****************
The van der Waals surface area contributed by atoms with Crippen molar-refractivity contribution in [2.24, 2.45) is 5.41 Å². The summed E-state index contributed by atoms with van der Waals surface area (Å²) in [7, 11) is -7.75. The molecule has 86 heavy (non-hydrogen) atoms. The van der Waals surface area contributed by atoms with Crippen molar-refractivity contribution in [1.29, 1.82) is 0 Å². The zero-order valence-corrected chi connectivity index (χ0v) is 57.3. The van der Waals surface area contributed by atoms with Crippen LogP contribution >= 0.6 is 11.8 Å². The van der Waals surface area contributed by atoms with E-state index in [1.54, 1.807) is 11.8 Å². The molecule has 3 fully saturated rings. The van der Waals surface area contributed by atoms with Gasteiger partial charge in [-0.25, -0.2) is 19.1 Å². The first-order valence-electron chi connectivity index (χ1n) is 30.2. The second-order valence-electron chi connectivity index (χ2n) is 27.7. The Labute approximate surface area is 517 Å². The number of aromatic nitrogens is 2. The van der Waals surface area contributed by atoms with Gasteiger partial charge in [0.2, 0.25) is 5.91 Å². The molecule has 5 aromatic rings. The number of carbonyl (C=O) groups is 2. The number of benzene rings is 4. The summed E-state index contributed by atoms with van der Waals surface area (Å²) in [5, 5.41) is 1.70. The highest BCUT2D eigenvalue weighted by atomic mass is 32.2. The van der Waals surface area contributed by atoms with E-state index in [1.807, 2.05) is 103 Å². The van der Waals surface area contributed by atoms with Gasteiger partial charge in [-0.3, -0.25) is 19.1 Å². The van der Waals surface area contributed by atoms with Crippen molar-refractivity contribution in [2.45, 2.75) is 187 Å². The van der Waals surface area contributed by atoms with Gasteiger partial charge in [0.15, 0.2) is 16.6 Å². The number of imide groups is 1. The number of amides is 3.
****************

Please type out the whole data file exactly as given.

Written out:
The van der Waals surface area contributed by atoms with Crippen molar-refractivity contribution in [2.24, 2.45) is 5.41 Å². The summed E-state index contributed by atoms with van der Waals surface area (Å²) in [7, 11) is -7.75. The molecule has 86 heavy (non-hydrogen) atoms. The van der Waals surface area contributed by atoms with Crippen molar-refractivity contribution in [1.29, 1.82) is 0 Å². The zero-order valence-corrected chi connectivity index (χ0v) is 57.3. The van der Waals surface area contributed by atoms with Crippen LogP contribution >= 0.6 is 11.8 Å². The van der Waals surface area contributed by atoms with E-state index in [1.54, 1.807) is 11.8 Å². The molecule has 3 fully saturated rings. The van der Waals surface area contributed by atoms with Gasteiger partial charge in [-0.25, -0.2) is 19.1 Å². The first-order valence-electron chi connectivity index (χ1n) is 30.2. The second-order valence-electron chi connectivity index (χ2n) is 27.7. The Labute approximate surface area is 517 Å². The number of aromatic nitrogens is 2. The van der Waals surface area contributed by atoms with Gasteiger partial charge in [0.2, 0.25) is 5.91 Å². The molecule has 5 aromatic rings. The number of carbonyl (C=O) groups is 2. The number of benzene rings is 4. The summed E-state index contributed by atoms with van der Waals surface area (Å²) in [5, 5.41) is 1.70. The highest BCUT2D eigenvalue weighted by atomic mass is 32.2. The van der Waals surface area contributed by atoms with E-state index in [1.807, 2.05) is 103 Å². The van der Waals surface area contributed by atoms with Gasteiger partial charge in [-0.3, -0.25) is 19.1 Å². The van der Waals surface area contributed by atoms with Crippen molar-refractivity contribution in [2.45, 2.75) is 187 Å². The van der Waals surface area contributed by atoms with Gasteiger partial charge in [0.15, 0.2) is 16.6 Å². The number of imide groups is 1. The number of amides is 3.